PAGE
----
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I'm looking how to create a loop that would access each combo box on a form.

I have a form with 10 or so combo boxes. I would like to create a for each loop to either get or set the index of the data set they are associated with as opposed to writing individual code for each box.

Something like:

dim iIndex as int
For Each cbox in me.Combobox

What I have tried:

I've look at so many sites to find this solution, here as well. Any possible solutions either do not give me the ability to select the item field or VB.Net indicates an error that I cannot decypher.

Updated 27-Jun-23 3:46am
Peter2023 26-Jun-23 7:06am    
Thanks for the response. I have tried this method before and always get the same error

Error BC30456 'Name' is not a member of 'VisualStyleElement.ComboBox'. UIDDB

I have tried combobox.items.clear(), that too has the same error.

Is there a way to be able to do bulk routines like clear, selectedindex etc?

A Form can hold one or more controls in a Collection[^]. You can see this by looking at the Form.Designer.vb class file. For example:
ComboBox1 = New ComboBox()
Button1 = New Button()
TextBox1 = New TextBox()
ComboBox2 = New ComboBox()

' more controls are created here when you add a control to a form

' ComboBox1
ComboBox1.FormattingEnabled = True
ComboBox1.Location = New Point(300, 49)
ComboBox1.Name = "ComboBox1"
ComboBox1.Size = New Size(104, 23)
ComboBox1.TabIndex = 0
' Button1
Button1.Location = New Point(349, 108)
Button1.Name = "Button1"
Button1.Size = New Size(119, 27)
Button1.TabIndex = 1
Button1.Text = "Button1"
Button1.UseVisualStyleBackColor = True
' TextBox1
TextBox1.Location = New Point(357, 160)
TextBox1.Name = "TextBox1"
TextBox1.Size = New Size(91, 23)
TextBox1.TabIndex = 2
' ComboBox2
ComboBox2.FormattingEnabled = True
ComboBox2.Location = New Point(348, 214)
ComboBox2.Name = "ComboBox2"
ComboBox2.Size = New Size(104, 23)
ComboBox2.TabIndex = 3

' more controls are initialized here

' Form1
AutoScaleDimensions = New SizeF(7.0F, 15.0F)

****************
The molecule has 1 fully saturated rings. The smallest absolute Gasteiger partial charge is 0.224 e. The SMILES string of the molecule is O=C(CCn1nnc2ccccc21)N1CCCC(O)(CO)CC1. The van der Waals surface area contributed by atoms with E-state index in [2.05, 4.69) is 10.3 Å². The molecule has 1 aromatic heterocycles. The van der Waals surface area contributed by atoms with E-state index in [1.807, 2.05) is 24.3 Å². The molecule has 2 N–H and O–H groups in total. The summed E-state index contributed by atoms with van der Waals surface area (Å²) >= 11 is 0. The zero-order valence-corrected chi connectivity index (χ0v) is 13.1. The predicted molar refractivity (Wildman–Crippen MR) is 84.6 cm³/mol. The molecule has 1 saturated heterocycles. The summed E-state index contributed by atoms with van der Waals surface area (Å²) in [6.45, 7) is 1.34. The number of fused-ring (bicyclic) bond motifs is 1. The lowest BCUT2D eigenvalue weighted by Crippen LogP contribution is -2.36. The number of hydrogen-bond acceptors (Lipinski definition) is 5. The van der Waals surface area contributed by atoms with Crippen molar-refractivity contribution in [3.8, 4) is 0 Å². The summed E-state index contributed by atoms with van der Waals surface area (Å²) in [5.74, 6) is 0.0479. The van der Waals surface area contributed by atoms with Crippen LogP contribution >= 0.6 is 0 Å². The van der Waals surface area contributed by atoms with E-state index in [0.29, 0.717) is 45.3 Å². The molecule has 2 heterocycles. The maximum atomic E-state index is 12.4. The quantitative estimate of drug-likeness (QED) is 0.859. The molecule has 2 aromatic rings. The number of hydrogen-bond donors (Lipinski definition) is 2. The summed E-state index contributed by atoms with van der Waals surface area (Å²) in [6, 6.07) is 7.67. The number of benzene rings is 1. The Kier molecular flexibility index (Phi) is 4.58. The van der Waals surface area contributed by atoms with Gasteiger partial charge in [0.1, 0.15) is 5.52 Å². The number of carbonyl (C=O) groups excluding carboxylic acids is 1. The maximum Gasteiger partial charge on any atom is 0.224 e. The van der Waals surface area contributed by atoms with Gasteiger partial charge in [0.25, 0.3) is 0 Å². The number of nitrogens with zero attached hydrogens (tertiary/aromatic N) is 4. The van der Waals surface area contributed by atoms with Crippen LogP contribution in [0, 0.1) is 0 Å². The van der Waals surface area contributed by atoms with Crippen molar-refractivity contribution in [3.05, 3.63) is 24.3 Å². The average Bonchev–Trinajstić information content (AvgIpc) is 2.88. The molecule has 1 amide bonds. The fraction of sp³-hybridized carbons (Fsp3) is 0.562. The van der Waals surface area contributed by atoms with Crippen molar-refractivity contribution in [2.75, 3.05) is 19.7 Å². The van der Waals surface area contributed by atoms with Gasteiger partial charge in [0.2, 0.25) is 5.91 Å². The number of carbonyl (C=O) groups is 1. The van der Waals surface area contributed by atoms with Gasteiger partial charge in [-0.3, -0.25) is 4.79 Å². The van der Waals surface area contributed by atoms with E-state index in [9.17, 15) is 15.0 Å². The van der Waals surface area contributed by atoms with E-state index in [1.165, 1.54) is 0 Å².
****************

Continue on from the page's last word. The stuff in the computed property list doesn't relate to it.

AutoScaleMode = AutoScaleMode.Font
ClientSize = New Size(800, 450)

' the other controls are added here

Name = "Form1"
Text = "Form1"

So we can see when a control is placed on the form, the VS IDE creates the code automatically. Each control is added to the Form1.Controls collection property.

So we need to iterate over this Collection[^] property to access the controls on the form. We can also filter the collection to only return a specific type by using Linq[^] and the OfType[^] extension method:
Private Sub Form1_Load(sender As Object, e As EventArgs) Handles MyBase.Load

    For Each comboBox As ComboBox In Me.Controls.OfType(Of ComboBox)
        ' do work here on each combobox

End Sub

The code above will iterate over only the ComboBoxes on the form, and will display their names in the Locals window. Replace my code with yours.


Here is Microsoft's implementation of the OfType method:
public static IEnumerable<TResult> OfType<TResult>(this IEnumerable source)
	if (source == null)

	return OfTypeIterator<TResult>(source);

private static IEnumerable<TResult> OfTypeIterator<TResult>(IEnumerable source)
	foreach (object? obj in source)
		if (obj is TResult result)
			yield return result;

Here is a VB translation of the Microsoft code above:
Public Shared Function OfType(Of TResult)(ByVal source As IEnumerable) _
As IEnumerable(Of TResult)

    If source Is Nothing Then
    End If

    Return OfTypeIterator(Of TResult)(source)

End Function

Private Shared Iterator Function OfTypeIterator(Of TResult)(ByVal source As IEnumerable) _
As IEnumerable(Of TResult)

    For Each obj As Object In source
        If TypeOf obj Is TResult Then